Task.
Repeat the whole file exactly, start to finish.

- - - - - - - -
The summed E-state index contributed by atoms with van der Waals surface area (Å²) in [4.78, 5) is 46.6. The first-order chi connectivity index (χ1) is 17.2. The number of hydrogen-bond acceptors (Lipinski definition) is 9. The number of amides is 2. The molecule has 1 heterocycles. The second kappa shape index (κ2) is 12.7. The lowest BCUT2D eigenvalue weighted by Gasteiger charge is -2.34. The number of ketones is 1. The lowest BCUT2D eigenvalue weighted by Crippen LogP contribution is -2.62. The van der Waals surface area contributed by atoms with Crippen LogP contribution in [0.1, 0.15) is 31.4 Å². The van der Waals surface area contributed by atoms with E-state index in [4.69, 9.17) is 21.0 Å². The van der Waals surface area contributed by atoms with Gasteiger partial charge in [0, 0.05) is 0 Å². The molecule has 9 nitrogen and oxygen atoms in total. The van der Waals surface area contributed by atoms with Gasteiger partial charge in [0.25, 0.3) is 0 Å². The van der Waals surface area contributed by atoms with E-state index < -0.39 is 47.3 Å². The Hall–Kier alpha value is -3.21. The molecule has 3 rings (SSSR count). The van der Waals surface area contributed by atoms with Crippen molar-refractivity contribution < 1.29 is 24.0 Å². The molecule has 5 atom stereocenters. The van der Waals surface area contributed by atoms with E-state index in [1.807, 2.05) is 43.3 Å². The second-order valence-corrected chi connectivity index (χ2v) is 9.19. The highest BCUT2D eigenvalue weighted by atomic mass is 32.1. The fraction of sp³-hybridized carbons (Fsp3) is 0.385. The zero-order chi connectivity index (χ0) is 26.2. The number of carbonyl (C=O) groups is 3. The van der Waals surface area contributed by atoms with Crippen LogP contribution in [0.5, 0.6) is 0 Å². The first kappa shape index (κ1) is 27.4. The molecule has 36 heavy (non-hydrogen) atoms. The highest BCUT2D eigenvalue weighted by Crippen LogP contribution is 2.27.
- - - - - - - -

The summed E-state index contributed by atoms with van der Waals surface area (Å²) in [4.78, 5) is 46.6. The first-order chi connectivity index (χ1) is 17.2. The number of hydrogen-bond acceptors (Lipinski definition) is 9. The number of amides is 2. The molecule has 1 heterocycles. The second kappa shape index (κ2) is 12.7. The lowest BCUT2D eigenvalue weighted by Gasteiger charge is -2.34. The number of ketones is 1. The lowest BCUT2D eigenvalue weighted by Crippen LogP contribution is -2.62. The van der Waals surface area contributed by atoms with Crippen LogP contribution in [0.1, 0.15) is 31.4 Å². The van der Waals surface area contributed by atoms with E-state index in [4.69, 9.17) is 21.0 Å². The van der Waals surface area contributed by atoms with Gasteiger partial charge in [0, 0.05) is 0 Å². The molecule has 9 nitrogen and oxygen atoms in total. The van der Waals surface area contributed by atoms with Gasteiger partial charge in [0.25, 0.3) is 0 Å². The van der Waals surface area contributed by atoms with E-state index < -0.39 is 47.3 Å². The Hall–Kier alpha value is -3.21. The molecule has 3 rings (SSSR count). The van der Waals surface area contributed by atoms with Crippen molar-refractivity contribution < 1.29 is 24.0 Å². The molecule has 5 atom stereocenters. The van der Waals surface area contributed by atoms with E-state index in [1.807, 2.05) is 43.3 Å². The second-order valence-corrected chi connectivity index (χ2v) is 9.19. The highest BCUT2D eigenvalue weighted by atomic mass is 32.1. The fraction of sp³-hybridized carbons (Fsp3) is 0.385. The zero-order chi connectivity index (χ0) is 26.2. The number of carbonyl (C=O) groups is 3. The van der Waals surface area contributed by atoms with Crippen LogP contribution in [0.5, 0.6) is 0 Å². The first kappa shape index (κ1) is 27.4. The molecule has 36 heavy (non-hydrogen) atoms. The highest BCUT2D eigenvalue weighted by Crippen LogP contribution is 2.27.